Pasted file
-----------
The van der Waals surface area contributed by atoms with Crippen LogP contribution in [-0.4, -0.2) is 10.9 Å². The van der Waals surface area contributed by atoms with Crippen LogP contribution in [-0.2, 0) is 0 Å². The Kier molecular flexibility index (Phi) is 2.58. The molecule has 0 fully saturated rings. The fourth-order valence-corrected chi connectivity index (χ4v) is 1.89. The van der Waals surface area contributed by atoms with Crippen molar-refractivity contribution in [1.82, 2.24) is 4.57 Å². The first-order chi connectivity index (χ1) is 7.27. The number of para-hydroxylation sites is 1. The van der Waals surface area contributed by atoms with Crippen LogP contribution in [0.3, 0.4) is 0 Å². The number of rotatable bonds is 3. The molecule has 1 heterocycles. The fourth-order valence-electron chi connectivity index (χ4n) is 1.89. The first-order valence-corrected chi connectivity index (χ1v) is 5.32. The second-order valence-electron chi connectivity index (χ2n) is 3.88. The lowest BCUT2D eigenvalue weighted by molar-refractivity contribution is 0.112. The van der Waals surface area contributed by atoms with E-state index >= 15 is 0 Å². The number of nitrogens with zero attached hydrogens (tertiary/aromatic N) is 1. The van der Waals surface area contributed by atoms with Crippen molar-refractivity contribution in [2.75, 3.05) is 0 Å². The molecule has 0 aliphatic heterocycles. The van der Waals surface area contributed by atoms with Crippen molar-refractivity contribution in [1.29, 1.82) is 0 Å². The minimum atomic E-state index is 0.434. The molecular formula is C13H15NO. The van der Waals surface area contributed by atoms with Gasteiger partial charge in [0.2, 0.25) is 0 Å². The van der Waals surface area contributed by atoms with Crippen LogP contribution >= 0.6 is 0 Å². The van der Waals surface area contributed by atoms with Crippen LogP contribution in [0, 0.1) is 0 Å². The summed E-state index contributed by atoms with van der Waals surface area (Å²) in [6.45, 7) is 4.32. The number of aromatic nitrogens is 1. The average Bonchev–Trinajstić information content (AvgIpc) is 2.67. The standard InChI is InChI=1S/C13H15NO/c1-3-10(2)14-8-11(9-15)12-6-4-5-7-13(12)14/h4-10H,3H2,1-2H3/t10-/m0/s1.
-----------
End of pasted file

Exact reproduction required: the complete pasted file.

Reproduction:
The van der Waals surface area contributed by atoms with Crippen LogP contribution in [-0.4, -0.2) is 10.9 Å². The van der Waals surface area contributed by atoms with Crippen LogP contribution in [-0.2, 0) is 0 Å². The Kier molecular flexibility index (Phi) is 2.58. The molecule has 0 fully saturated rings. The fourth-order valence-corrected chi connectivity index (χ4v) is 1.89. The van der Waals surface area contributed by atoms with Crippen molar-refractivity contribution in [1.82, 2.24) is 4.57 Å². The first-order chi connectivity index (χ1) is 7.27. The number of para-hydroxylation sites is 1. The van der Waals surface area contributed by atoms with Crippen LogP contribution in [0.3, 0.4) is 0 Å². The number of rotatable bonds is 3. The molecule has 1 heterocycles. The fourth-order valence-electron chi connectivity index (χ4n) is 1.89. The first-order valence-corrected chi connectivity index (χ1v) is 5.32. The second-order valence-electron chi connectivity index (χ2n) is 3.88. The lowest BCUT2D eigenvalue weighted by molar-refractivity contribution is 0.112. The van der Waals surface area contributed by atoms with E-state index >= 15 is 0 Å². The number of nitrogens with zero attached hydrogens (tertiary/aromatic N) is 1. The van der Waals surface area contributed by atoms with Crippen molar-refractivity contribution in [2.75, 3.05) is 0 Å². The molecule has 0 aliphatic heterocycles. The van der Waals surface area contributed by atoms with Crippen molar-refractivity contribution in [1.29, 1.82) is 0 Å². The minimum atomic E-state index is 0.434. The molecular formula is C13H15NO. The van der Waals surface area contributed by atoms with Gasteiger partial charge in [0.2, 0.25) is 0 Å². The van der Waals surface area contributed by atoms with Crippen LogP contribution >= 0.6 is 0 Å². The van der Waals surface area contributed by atoms with Crippen LogP contribution in [0, 0.1) is 0 Å². The summed E-state index contributed by atoms with van der Waals surface area (Å²) in [6.45, 7) is 4.32. The number of aromatic nitrogens is 1. The average Bonchev–Trinajstić information content (AvgIpc) is 2.67. The standard InChI is InChI=1S/C13H15NO/c1-3-10(2)14-8-11(9-15)12-6-4-5-7-13(12)14/h4-10H,3H2,1-2H3/t10-/m0/s1.